Next morning long before sunrise, we’re up, loaded with kit and on our way to Mui Ke Ga and ‘my’ lighthouse. Adam and I were halfway there by the time it was light enough to see the low cloud being blown over the flat sandy landscape. This didn’t look good. Let me add quickly, that I like clouds. I love clouds! They can add so much drama and depth to a photo. Unfortunately these were not those sort of clouds. These were a featureless dull grey from horizon to horizon. Guaranteed to blow out in photograph. Didn’t look like I was going to get my shot today. Once again… Mui Ke Ga 10 – VinaPix 0! Still, Adam had never been here, and it is a truly beautiful spot in it’s own right, so we pressed on.

You always arrive at Mui Ke Ga as if by accident. There’s a single lane road lined with coconut trees weaving it’s way through rice paddies. Clustered around a sharp corner are a few houses, a general dealers store and the odd coffee shop. Both sides of the road are littered with vendors selling vegetables, fruit, fresh seafood and almost anything else you might need. Almost totally obscured by stands of bright yellow pineapples and pink dragon fruit is a tiny sandy footpath. It’s so unremarkable you would be forgiven for riding past without ever knowing it was there. This little path continues for about fifty meters before it, quite literally, turns into the beach. This is Mui Ke Ga.

Before you is the ocean, dotted with wooden fishing boats painted every color of the rainbow. A few hundred meters to the left stands a small rocky island, looking pretty much like the two humps of a camels back. Rising from one of the small hills is the French built light house. It’s not, by any stretch of the imagination an attractive building. It is, however, a unique and imposing structure. The beach itself is a hive of activity. Hundreds of people gather around the incoming fishing boats. Cargoes of fish are offloaded, sorted, weighed, haggled over, sold and bought, repacked and then carted off on the backs of ancient motorbikes. It’s like this every morning… a gold mine of photographic opportunity: boats, people, activity, children, fishing nets, old weather beaten faces…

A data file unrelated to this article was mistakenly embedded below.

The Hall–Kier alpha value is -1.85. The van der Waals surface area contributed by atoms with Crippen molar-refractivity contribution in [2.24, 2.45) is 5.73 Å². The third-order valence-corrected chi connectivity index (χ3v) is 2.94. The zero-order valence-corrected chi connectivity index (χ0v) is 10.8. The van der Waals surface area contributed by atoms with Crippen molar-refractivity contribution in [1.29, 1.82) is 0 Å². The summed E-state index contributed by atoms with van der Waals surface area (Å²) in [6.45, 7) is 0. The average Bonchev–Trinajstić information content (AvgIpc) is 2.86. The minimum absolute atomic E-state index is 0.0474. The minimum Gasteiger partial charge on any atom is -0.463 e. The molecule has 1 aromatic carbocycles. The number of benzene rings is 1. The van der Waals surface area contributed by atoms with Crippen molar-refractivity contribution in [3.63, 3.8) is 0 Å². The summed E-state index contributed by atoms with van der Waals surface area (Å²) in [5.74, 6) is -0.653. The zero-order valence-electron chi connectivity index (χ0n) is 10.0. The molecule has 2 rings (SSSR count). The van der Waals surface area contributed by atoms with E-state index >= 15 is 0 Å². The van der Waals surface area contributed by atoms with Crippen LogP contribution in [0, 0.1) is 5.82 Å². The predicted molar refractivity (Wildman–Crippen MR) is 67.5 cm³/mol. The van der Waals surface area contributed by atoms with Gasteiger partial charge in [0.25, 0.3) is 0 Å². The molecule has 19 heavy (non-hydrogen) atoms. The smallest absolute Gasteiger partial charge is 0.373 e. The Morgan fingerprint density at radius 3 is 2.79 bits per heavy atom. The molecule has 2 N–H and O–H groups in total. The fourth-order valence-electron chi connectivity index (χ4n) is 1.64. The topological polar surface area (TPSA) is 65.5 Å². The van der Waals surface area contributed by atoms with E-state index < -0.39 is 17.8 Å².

Adam is positively jumping up and down with glee as he surveys the vista before him. I sit under a large tree and order my first coffee of the day as he excitedly unpacks his camera and disappears into the mass of activity on the beach. Later as the sun cautiously breaks through the clouds, adding a little color and depth to things, I take a stroll. I’m able to grab a few shots before the clouds once again put an end to everything. Nothing exciting or earth shattering. I eventually find Adam amongst a group of woman. He’s pulling the strangest faces to try to get the attention of a young child. All he succeeds in doing, however, is making the unfortunate infant cry. Much to the amusement of the little girls mother and friends. Hours have passed. It’s time to head back to La Gi.

It’s hot. The heat is oppressive, pressing down upon the earth with the weight of all the heavens above. There’s an old farmhouse on the side of the road. It’s a lovely faded pastel blue color. The front yard is littered with bright yellow hay. The entire right side of the house is buried under a massive bougainvillea plant, awash with flowers of purple and white. To cap it all, above the front door a red Vietnamese flag with it’s victorious single gold star showing, hangs limply from a stick, as if the heat and humidity have drained it of all pride and life. Adam wants a photo. He knows the sun is too high. That the gray clouds will burn out horribly. But he wants to try. I don’t try to dissuade him. If it works it could be a great capture.

We wander into the yard, wave to a young boy sitting under a tree. Adam’s scratching around in his bag for his graduated ND filters. Already I can see he’s struggling. The sweat is pouring off him. He actually looks unsteady on his feet. Rather than offering the assistance a real friend would, I flee to the shade of a nearby tree. There isn’t a whisper of breeze. Sound seems muted. I’m not sure how long I can last. The heat is killing me. Adam courageously assembles his filter unit and positions himself for the shot he wants. He can’t take it though. The sweat is flooding salt into his eyes. He can’t even open them to find a handkerchief. His shirt sleeve is soaked through and dripping, absolutely useless. He seems to sway on his feet. He kneels for the first shot. Clicks the shutter release. I’m not sure he will be able to get up. But he does. He takes four more shots before he stumbles back to his motorbike. Totally exhausted. He may not be a professional photographer, but this guy sure has the heart of one!